Voices from Accenture Public Service


Accenture recently conducted research into how the digital world is redefining public sector finance, and we found that developing new finance talent is high on the agenda for many leaders. At the same time, they are interested in creating an environment that empowers employees inside finance and across the broader organization to be more productive, do more engaging work and create greater value. These goals are imperative to thrive in today’s digital environment, but how do we go about shaping that team and establishing that environment?

Identifying the necessary skills

Soon, if not already, automation and artificial intelligence will take care of a healthy portion of the traditional “comptroller-type” work. In fact, the public sector finance leaders we surveyed say they are aiming for an average of 41% of finance tasks to be carried out by technology within three years.[1] When technology takes on transactional work, it makes room for people to focus their energy on more value-added activities. In this environment, many of the current skills in today’s finance workforce are outdated.

In addition, finance work has long been about looking back rather than looking forward. But today we are more interested in a predictive approach to finance. It has become critical to understand how to gather insights from data, build an investment case and make decisions that will create value for the organization. These tasks require a different set of skills. For instance, digital is driving the need for data science, analytical, agile, innovation and value-driven skills – see Figure 1.

Finance leaders need to know what skills their workforce is missing before they can fill the gaps. To do so, they can profile existing teams to see what skills they have and what skills they need to match supply and demand in the finance department.

Extending the in-house talent base

Public service agencies have immense potential to build on the talent base they currently have. When asked, “how will new and essential capabilities be secured,” 70% of public sector finance leaders said “empowering/enabling the existing workforce to develop new skills,” far surpassing the 45% of those in the private sector. When automation lessens the load on workers and opens up capacity, it provides an opportunity to reskill employees, and as there is turnover, recruit new skills to improve the finance capability. Recruitment is a struggle for many. State chief administrators surveyed (42%) cited difficulty attracting new employees to work for the organization as a top 3 challenge.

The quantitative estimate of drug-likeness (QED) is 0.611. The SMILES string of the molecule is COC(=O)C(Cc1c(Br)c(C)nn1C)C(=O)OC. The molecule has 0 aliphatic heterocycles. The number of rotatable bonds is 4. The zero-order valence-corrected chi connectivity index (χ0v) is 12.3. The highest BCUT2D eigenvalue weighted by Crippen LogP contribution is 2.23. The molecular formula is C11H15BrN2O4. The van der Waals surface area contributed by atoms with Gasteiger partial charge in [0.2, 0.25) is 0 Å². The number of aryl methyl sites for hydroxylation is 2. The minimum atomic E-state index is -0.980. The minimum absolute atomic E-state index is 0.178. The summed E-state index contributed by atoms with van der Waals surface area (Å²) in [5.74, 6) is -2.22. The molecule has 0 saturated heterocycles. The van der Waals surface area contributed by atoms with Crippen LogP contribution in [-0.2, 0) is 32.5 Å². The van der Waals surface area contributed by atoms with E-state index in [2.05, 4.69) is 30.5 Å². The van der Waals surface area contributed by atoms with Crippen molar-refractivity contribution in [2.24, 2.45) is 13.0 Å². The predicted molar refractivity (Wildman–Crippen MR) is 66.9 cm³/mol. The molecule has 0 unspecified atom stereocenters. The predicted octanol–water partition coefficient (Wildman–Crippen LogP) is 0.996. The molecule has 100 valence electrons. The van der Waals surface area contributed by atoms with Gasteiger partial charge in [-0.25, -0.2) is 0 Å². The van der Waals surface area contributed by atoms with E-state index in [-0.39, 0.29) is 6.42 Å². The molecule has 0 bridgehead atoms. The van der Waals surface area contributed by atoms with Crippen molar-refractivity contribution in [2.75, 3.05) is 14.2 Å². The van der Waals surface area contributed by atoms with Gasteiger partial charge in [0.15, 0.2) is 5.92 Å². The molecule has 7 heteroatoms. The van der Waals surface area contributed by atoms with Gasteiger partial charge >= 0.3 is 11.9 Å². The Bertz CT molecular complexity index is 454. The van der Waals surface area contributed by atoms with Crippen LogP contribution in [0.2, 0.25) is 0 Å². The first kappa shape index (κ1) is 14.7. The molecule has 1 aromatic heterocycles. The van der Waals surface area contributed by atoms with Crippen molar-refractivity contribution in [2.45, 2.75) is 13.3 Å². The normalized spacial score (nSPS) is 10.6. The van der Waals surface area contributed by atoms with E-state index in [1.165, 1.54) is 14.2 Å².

Leaders (62%) also see potential in removing traditional finance silos and pooling resources across departments. They believe it will be important to engage with the tech ecosystem to enhance their capabilities.[2]

Reskilling and upskilling current workers may increase retention of forward thinkers as employees are seeking to innovate and be challenged in their daily work. Finance talent can cross-train with technology teams to learn new skills regarding data and analytics tools. There are new, innovative ways to upskill and train employees, such as virtual reality and scenario-based training.

These approaches are already being used for some core activities in the public and private sectors, so why can’t they be used for finance? For instance, virtual reality solution AVEnueS uses immersive storytelling and interactive voice-based scenarios to transform how child welfare caseworkers practice and hone data-gathering and decision-making skills.

Figure 1. What skills will be most crucial when recruiting graduates/juniors over the next three years?


Creating opportunities for workforce growth

Today’s public sector CFO is part of a new dynamic workforce that is adding value to the organization. CFOs are using tools such as predictive analytics to be more strategic and forward-facing, which means they can help lead the agency into the future. For example, 73% of public sector finance leaders we interviewed say finance is best-placed to help the organization understand the economic model underpinning new technology investments. And seven in 10 (71%) think the function’s leader is the right person to use digital to improve organization-wide performance. Industry knowledge will be more important than ever as workers must understand how to enable the entire organization—not just finance.

Finance leaders will be energized by their new strategic seat at the table. By understanding that they now serve a larger “purpose” within the organization—making decisions that have impact on outcomes for citizens—they will be fulfilled and rewarded in new ways.

The role, the work, the responsibilities and opportunities for today’s public sector CFO are fast evolving. Get creative, use new approaches—it may ultimately pay off in value for your organization.

Let’s continue the conversation. Connect with me on Twitter and LinkedIn and stay tuned for upcoming blogs. When the world moves, move ahead.



[1] “Redefining public sector finance in the digital world;” Accenture; November 19, 2018; https://www.accenture.com/gb-en/insights/public-service/redefining-public-sector-finance

[2] “Redefining public sector finance in the digital world;” Accenture; November 19, 2018; https://www.accenture.com/gb-en/insights/public-service/redefining-public-sector-finance

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